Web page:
The Hospital Elder Life Program (HELP) is designed to prevent delirium in older, hospitalized adults. By systematically identifying and intervening to reduce delirium risks, the program has been shown to improve outcomes for hospitalized, at-risk older adults.
The Issue: Delirium, also known as acute confusional state, is a common but under-recognized problem, particularly among older, hospitalized adults. People who are delirious are disoriented, unable to concentrate, and may experience sensory misperceptions, sleep disturbances, and memory loss.
Each year, delirium complicates the hospital stays of more than 2.3 million elderly patients. These complications result in increased morbidity and mortality, prolonged hospital stays, greater likelihood of needing long-term care, and billions of dollars in excess health care costs. By some estimates, delirium accounts for more than $4 billion of Medicare expenditures.
Organization: Yale University School of Medicine
The Intervention: Developed by researchers at Yale University, the Hospital Elder Life Program (HELP) is an innovative model of hospital care that uses practical interventions to prevent delirium and functional decline in older patients. The goals are to:
- maintain cognitive and physical functioning of high-risk older adults throughout hospitalization;
- maximize patients' independence at discharge;
- assist patients with the transition from hospital to home; and
- prevent unplanned hospital readmissions.
The intervention includes standardized protocols for the management of six risk factors for delirium: cognitive impairment, sleep deprivation, immobility, visual impairment, hearing impairment, and dehydration.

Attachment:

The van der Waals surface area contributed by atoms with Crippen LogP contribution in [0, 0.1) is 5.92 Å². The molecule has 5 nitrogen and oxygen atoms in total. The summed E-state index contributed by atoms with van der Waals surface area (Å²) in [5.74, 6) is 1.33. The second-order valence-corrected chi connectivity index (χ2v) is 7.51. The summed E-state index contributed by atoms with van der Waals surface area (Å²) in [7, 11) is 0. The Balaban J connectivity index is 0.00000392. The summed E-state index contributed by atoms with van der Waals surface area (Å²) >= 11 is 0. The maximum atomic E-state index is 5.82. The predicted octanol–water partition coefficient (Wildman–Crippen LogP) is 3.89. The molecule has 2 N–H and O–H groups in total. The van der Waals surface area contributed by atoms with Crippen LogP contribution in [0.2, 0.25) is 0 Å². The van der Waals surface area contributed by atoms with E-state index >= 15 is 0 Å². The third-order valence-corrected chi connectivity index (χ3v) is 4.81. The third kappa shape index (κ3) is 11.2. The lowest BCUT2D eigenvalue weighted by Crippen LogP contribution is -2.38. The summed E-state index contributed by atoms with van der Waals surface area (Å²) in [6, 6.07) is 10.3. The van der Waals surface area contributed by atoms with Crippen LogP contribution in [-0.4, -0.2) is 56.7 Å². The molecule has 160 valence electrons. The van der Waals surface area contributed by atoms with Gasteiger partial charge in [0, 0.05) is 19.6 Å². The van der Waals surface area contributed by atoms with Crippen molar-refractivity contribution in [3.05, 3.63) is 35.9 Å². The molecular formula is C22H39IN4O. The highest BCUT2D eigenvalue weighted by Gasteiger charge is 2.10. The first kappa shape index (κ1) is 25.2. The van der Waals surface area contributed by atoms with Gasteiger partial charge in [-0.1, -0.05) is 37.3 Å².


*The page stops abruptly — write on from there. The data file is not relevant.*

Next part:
Interventions are carried out by a skilled interdisciplinary team and trained volunteers. HELP staff—an Elder Life Specialist and Elder Life Nurse Specialist—assess older hospital patients to identify risks and determine which interventions are appropriate, based on each patient's needs. Patients receive personalized interventions that evolve to match their changing needs throughout the course of hospitalization.
Trained HELP volunteers provide assistance to counter the effects of immobility by taking patients for walks three times a day; reduce their need for sleep sedatives by giving them warm milk and back rubs and playing relaxation audiotapes at night; and help keep them mentally active by playing word games and discussing current events. Nurses monitor patients for signs of delirium and work with patients' physicians and other providers to provide evidence-based geriatric care.
HELP is supported by information technology designed to prompt and document recommended interventions, track patient progress, and report clinical and financial performance.
Results: The effectiveness of the program was demonstrated in a controlled clinical trial involving 852 patients ages 70 and older. Incidence of delirium was reduced by 40 percent. In addition, HELP patients had significantly fewer days and episodes of delirium.
The study found that the intervention had no significant effect on the severity of delirium, suggesting that primary prevention of delirium is the most effective treatment strategy.
Analyses of the program's cost-effectiveness found that participants had hospital charges that were $831 lower per hospitalization than non-participants. Savings were statistically significant only for those patients at intermediate risk of developing delirium. The savings offset the costs of the program, and occurred in every cost category (e.g., nursing, diagnostic procedures, ICU, etc.). Thus, the HELP Program improved clinical outcomes for at-risk older hospitalized patients at no additional cost.
Recent analyses demonstrate that HELP patients discharged to nursing homes had lower total nursing home costs ($9,446 savings per long-term nursing home patient in one year) compared with patients who had not received HELP. These nursing home patients also had shorter nursing home length of stay and lower costs per survival day.
Hospital Elder Life Programs have been started in 32 hospitals, including sites in the U.S., Canada, and Australia. Currently, staff members in another 15 hospitals are laying the groundwork to establish programs.
For Further Information: Contact HospitalElderLife@yale.edu or visit www.hospitalelderlifeprogram.org, where visitors can access basic information on how to build the program or view business tools to explore its potential cost-effectiveness at their facilities. Registered HELP sites have access to a private section of the HELP Web site, which is designed to provide information and services to facilitate the administration and evaluation of existing HELP programs. Each spring, HELP sites gather for an annual conference to share clinical updates and innovations.